Children admitted to a pediatric intensive care unit (ICU) are at high risk of developing acute kidney injury (AKI). Although serum creatinine (SCr) levels are used in clinical practice, they are insensitive for early diagnosis of AKI. Urinary neutrophil gelatinase-associated lipocalin (uNGAL) and kidney injury molecule-1 (KIM-1) are novel AKI biomarkers whose performance in pediatric ICU patients is largely unknown. In this study, we aimed to characterize uNGAL and KIM-1 patterns in children following ICU admission and to assess their properties in relation to identifying children at risk for AKI development.
From June 2010 until January 2014, we conducted a prospective observational cohort study of term-born children ages 1day to 1year on mechanical ventilation. Blood and urine samples were obtained every 6 to 12hours up to 72hours post-admission. Blood samples were assayed for SCr, and urine samples were assayed for uNGAL and KIM-1. The RIFLE (risk, injury, failure, loss, end-stage renal disease) classification as 150%, 200% or 300% of median SCr reference values was used to define AKI.

A total of 100 children were included (80 survived). Their median age at admission was 27.7days (interquartile range (IQR), 1.5 to 85.5). The median duration of mechanical ventilation was 5.8days (IQR, 3.1 to 11.4). Thirty-five patients had evidence of AKI within the first 48hours post-admission, of whom 24 (69%) already had AKI when they entered the ICU. uNGAL and KIM-1 concentrations in AKI peaked between 6 to 12hours and between 12 to 24hours post-admission, respectively. The maximal area under the receiver operating characteristic curve (AUC) for uNGAL was 0.815 (95% confidence interval (CI), 0.685 to 0.945, P <0.001) at 0 to 6hours post-admission. The discriminative ability of KIM-1 was moderate, with a largest AUC of 0.737 (95% CI, 0.628 to 0.847; P <0.001) at 12 to 24hours post-admission. At the optimal cutoff point (126ng/ml), uNGAL concentration predicted AKI development correctly in 16 (84%) of 19 children, up to 24hours before a rise in SCr became apparent.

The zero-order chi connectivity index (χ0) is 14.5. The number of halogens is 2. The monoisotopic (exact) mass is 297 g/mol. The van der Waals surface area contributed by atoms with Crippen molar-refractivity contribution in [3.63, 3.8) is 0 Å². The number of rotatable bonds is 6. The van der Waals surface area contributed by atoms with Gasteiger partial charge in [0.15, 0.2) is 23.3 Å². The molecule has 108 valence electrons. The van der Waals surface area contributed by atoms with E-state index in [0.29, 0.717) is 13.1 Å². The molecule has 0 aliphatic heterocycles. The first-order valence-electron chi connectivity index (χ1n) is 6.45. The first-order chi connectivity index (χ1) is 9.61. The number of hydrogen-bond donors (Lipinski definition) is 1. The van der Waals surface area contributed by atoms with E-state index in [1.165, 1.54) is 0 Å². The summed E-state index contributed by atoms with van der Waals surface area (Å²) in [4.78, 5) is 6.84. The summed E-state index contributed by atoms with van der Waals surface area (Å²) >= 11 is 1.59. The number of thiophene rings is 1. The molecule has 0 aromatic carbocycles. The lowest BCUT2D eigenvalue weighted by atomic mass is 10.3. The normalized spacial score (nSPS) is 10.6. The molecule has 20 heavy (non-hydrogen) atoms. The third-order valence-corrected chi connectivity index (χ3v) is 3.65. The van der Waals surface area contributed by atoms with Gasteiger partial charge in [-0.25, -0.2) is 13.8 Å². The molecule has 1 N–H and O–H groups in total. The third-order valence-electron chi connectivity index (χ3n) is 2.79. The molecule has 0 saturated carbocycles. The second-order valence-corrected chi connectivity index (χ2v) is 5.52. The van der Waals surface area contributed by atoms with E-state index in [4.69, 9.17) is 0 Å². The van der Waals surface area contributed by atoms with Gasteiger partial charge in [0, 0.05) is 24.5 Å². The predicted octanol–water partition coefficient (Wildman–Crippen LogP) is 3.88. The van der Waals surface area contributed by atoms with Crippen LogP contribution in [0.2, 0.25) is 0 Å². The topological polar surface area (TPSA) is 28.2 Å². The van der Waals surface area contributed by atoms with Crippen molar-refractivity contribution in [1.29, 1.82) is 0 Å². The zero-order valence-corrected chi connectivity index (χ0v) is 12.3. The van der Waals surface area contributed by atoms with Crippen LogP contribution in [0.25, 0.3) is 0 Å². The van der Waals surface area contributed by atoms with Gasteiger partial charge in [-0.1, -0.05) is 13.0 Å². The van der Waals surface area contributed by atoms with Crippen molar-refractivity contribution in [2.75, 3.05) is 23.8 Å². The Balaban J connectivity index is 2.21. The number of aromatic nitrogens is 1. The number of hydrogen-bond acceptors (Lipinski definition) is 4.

Levels of uNGAL and KIM-1 increase in patients with AKI following ICU admission and peak at 6 to 12hours and 12 to 24hours post-admission, respectively. uNGAL seems to be a reliable marker for identifying children who will develop AKI 24hours later.,
Critical Care
Department of Pediatrics

Zwiers, A., de Wildt, S., van Rosmalen, J., de Rijke, Y., Buijs, E., Tibboel, D., & Cransberg, K. (2015). Urinary neutrophil gelatinase-associated lipocalin identifies critically ill young children with acute kidney injury following intensive care admission. Critical Care, 19(1). doi:10.1186/s13054-015-0910-0